Author(s): Aoki H, Kimoto K, Hori N, Toyoda M
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Abstract BACKGROUND: Recently it has become well accepted that neurogenesis occurs in the dentate gyrus of the hippocampus, a region important to memory and learning function in rodents and humans. Reports show that neurogenesis in the hippocampus is regulated by certain factors, such as exposure to an enriched environment, physical activity, aging and stress. The relationship between the change in the task of chewing as one oral environmental factor, and the mechanisms of hippocampal neuron generation are unclear. OBJECTIVE: We examined whether cell proliferation varies by chewing tasks with different food textures in the dentate gyrus of the rat hippocampus. METHODS: Wistar rats were divided into two groups, one was fed a solid diet, known as the hard-diet feeding group, and the soft-diet feeding group, which was fed a powder diet containing the same components as the solid one for 3, 7, 16 and 24 weeks. Thymidine analog 5-bromo-2'-deoxyuridine (BrdU) was used as a marker of cell proliferation within the dentate gyrus of the hippocampus and olfactory bulb. RESULTS: The results of this study indicated that the total number of BrdU-positive cells in the hippocampal dentate gyrus significantly decreased with aging and were significantly fewer in the soft-diet feeding group than in hard-diet feeding group in 7-, 16- and 24-week-old rats after the BrdU injection. The change of BrdU-positive cell expression between soft and hard diets in 3- and 24-week-old rats was not observed in the olfactory bulb. CONCLUSION: It has been suggested that cell proliferation in the dentate gyrus of the rat hippocampus is characteristically suppressed by soft diet feeding. (c) 2005 S. Karger AG, Basel.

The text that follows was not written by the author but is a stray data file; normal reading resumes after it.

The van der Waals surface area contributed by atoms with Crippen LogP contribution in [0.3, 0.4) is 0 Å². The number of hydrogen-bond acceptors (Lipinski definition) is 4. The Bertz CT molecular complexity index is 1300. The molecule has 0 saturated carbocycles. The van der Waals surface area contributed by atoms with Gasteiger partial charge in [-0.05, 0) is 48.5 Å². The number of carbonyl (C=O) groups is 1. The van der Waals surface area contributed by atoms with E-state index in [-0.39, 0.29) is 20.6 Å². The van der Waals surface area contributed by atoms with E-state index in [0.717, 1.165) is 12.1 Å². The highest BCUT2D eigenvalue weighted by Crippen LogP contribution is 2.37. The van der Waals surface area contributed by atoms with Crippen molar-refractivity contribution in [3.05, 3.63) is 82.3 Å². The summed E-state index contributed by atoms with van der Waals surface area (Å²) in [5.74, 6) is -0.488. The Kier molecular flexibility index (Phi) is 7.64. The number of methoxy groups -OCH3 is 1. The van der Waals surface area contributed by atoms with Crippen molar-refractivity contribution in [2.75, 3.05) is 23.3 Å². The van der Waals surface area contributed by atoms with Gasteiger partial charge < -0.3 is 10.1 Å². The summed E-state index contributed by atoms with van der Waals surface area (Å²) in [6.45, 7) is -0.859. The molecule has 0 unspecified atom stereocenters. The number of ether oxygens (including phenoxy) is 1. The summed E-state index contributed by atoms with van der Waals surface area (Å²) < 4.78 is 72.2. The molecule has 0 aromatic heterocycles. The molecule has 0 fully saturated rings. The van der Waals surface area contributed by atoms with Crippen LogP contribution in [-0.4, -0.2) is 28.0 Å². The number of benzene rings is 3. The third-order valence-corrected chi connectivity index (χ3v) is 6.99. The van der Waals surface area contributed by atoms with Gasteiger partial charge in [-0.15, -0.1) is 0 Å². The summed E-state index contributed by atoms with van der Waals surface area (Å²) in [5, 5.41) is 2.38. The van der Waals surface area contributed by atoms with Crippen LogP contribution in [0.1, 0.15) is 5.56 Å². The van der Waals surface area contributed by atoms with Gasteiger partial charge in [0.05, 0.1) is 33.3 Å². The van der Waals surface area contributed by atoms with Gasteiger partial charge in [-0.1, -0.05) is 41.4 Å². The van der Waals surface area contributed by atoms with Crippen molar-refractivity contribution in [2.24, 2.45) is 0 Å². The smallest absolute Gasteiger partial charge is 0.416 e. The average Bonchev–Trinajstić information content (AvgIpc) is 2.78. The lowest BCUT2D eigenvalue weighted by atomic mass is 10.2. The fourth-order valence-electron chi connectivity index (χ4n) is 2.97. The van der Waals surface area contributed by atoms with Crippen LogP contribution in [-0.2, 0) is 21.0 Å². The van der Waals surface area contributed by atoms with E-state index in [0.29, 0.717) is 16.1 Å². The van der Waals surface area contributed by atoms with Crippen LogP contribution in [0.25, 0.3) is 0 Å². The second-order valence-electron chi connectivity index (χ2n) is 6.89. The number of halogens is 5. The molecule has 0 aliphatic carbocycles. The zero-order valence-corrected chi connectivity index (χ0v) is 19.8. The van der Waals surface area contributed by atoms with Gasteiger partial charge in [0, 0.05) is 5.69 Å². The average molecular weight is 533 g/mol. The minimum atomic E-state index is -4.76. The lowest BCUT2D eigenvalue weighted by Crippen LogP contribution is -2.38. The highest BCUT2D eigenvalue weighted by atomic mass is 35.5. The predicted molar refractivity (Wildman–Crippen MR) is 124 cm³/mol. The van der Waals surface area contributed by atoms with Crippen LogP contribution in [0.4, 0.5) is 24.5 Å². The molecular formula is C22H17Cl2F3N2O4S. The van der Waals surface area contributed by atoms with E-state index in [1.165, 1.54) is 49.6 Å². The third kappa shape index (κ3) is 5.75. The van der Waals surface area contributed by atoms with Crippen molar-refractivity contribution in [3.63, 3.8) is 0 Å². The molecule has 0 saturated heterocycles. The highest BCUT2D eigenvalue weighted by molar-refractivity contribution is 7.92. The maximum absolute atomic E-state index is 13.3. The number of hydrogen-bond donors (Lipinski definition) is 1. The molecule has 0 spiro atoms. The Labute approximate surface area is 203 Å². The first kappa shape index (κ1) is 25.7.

This article was published in Gerontology
and referenced in Anatomy & Physiology: Current Research